I can give the hon. Gentleman an assurance that there is no intention that the nationalised industries shall be given any special privileges or that the consumer will lose any protection. As the hon. Gentleman will appreciate, some of the nationalised industries by their very nature—for example, gas, electricity and water—essentially operate by a metering system. The need, therefore, is to exempt metering. If it were demonstrated to the Secretary of State that the exemption was being used in some way prejudicial to the consumer, the Secretary of State would be able and, I am sure, willing to tell the industry that if it did not put right any misdemeanour the exemption could and would be withdrawn.

I now turn to telecommunications. We have in mind telecommunications equipment. If the exemptions are not made, it seems that virtually every household in the country will have to have a separate written agreement for such things as meters for various services which are supplied into the household. That would be required although there is no evidence of any abuse that cannot already be remedied. It would be a major bureaucratic operation for a small objective.

As Conservative hon. Members continually berate the nationalised industries and allege all manner of inefficiencies against them, I trust that they are not now wishing to impose an unnecessary administrative burden upon them. The system has worked satisfactorily until now. There is discretionary power for the Secretary of State to withdraw the exemption in the event of any evidence being brought forward to indicate that the situation was not working satisfactorily.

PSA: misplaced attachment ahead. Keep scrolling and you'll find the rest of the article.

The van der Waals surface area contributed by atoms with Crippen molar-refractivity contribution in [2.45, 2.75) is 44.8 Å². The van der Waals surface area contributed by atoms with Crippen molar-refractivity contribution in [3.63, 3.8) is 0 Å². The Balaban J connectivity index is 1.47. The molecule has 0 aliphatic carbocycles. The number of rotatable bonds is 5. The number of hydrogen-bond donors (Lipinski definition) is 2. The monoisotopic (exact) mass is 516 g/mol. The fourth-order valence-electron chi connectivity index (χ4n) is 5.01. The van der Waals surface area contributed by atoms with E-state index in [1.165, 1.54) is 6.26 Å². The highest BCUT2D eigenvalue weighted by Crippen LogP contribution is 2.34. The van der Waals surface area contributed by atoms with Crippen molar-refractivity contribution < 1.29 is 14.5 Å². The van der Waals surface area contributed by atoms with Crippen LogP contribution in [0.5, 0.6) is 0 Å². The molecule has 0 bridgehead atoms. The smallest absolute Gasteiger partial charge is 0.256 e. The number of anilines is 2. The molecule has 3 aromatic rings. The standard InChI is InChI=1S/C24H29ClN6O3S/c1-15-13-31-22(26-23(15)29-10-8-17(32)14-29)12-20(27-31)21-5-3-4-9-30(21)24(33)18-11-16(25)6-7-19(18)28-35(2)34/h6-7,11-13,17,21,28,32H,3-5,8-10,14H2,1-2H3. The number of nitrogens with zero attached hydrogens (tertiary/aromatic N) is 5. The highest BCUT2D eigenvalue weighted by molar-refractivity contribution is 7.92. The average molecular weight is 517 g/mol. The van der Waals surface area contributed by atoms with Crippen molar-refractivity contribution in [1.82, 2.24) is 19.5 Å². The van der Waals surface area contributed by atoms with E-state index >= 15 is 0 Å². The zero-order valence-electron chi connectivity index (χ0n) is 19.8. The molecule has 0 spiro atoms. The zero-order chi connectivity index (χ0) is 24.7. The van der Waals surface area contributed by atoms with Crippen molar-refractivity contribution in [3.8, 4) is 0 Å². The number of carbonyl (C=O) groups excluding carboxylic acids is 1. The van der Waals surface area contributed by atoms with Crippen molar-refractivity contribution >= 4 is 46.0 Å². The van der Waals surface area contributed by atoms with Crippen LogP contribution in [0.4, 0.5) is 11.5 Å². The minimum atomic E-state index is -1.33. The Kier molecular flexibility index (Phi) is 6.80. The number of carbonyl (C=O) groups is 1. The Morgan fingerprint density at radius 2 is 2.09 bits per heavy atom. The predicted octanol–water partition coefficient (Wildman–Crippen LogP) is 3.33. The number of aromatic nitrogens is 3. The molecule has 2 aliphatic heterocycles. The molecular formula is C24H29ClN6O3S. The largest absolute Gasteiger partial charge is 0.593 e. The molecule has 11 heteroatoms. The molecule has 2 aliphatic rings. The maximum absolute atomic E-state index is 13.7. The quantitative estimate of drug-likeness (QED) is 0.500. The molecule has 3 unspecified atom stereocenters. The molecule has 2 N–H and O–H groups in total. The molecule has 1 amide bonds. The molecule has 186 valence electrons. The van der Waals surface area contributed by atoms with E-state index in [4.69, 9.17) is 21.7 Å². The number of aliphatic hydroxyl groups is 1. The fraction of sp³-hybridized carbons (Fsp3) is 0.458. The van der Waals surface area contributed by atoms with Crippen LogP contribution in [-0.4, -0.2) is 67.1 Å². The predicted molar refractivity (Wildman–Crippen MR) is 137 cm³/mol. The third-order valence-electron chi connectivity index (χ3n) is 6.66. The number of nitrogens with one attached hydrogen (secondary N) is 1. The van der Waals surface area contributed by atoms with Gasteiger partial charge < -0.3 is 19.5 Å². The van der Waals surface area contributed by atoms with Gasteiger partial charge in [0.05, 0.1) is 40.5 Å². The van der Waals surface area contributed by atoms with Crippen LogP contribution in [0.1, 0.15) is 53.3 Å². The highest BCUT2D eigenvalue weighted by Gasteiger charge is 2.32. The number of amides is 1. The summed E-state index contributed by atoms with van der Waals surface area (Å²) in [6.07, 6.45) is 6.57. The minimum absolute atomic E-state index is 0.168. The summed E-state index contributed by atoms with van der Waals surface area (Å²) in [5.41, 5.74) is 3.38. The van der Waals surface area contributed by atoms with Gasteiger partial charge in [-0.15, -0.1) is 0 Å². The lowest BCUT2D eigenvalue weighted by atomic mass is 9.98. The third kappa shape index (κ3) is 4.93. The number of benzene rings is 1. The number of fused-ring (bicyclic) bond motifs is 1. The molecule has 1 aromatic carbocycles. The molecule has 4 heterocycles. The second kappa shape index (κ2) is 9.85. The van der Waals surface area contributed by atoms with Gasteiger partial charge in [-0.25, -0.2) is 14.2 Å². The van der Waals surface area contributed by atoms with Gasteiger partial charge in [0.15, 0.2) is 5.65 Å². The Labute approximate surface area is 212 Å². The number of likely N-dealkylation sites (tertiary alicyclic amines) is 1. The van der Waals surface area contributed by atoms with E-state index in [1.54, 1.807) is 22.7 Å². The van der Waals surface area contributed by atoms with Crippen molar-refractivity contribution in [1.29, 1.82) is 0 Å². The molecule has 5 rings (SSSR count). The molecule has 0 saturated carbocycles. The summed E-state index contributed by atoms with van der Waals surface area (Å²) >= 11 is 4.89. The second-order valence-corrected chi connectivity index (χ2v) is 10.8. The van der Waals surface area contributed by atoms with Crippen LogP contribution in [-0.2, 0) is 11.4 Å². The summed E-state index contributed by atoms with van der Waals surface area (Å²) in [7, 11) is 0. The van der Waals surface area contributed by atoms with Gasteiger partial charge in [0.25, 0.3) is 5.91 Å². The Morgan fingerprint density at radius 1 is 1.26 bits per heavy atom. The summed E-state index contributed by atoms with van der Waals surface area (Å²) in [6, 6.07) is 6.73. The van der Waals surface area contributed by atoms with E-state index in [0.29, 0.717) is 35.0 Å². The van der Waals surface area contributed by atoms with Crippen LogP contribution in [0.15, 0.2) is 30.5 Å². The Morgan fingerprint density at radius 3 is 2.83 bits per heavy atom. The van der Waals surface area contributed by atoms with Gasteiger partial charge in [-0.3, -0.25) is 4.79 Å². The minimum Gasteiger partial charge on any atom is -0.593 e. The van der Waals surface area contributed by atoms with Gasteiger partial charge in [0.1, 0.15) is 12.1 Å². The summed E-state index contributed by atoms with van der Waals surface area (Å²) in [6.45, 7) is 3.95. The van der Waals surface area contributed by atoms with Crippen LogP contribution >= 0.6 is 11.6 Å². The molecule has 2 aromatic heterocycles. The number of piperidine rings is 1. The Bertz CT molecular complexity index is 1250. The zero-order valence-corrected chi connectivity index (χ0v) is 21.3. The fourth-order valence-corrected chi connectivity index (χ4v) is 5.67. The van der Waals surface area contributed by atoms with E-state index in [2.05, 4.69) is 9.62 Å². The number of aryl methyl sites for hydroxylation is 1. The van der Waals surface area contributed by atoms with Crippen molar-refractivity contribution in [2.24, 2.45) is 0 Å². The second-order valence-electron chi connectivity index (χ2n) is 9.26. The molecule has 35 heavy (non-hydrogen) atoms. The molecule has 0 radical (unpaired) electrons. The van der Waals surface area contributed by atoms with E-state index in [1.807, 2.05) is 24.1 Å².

In exercising the power of exemption, the Secretary of State is also answerable to the House. Therefore, hon. Members on both sides of the House will be free to draw to the attention of the Secretary of State any abuses which they feel could arise from the exemption. This is an item on which, surprisingly, both administrations are in agreement. Some may say that that is a good reason for looking at it again. In fact, I considered the matter after our discussions in Committee. I am glad to say that I am still convinced that my judgment was right. It is unvaried and it coincides with that of my predecessor.

Mr. Tim Renton (Mid-Sussex)

The Minister of State says that both administrations have been in agreement about bringing the nationalised industries within the scope of the Bill.

Mr. Alan Williams

Let us be clear. It is not a matter of bringing them within the scope of the Bill. They are within its scope. We are talking about a limited exemption for meters and telecommunications equipment. The nationalised industries are covered as is private industry.

Mr. Renton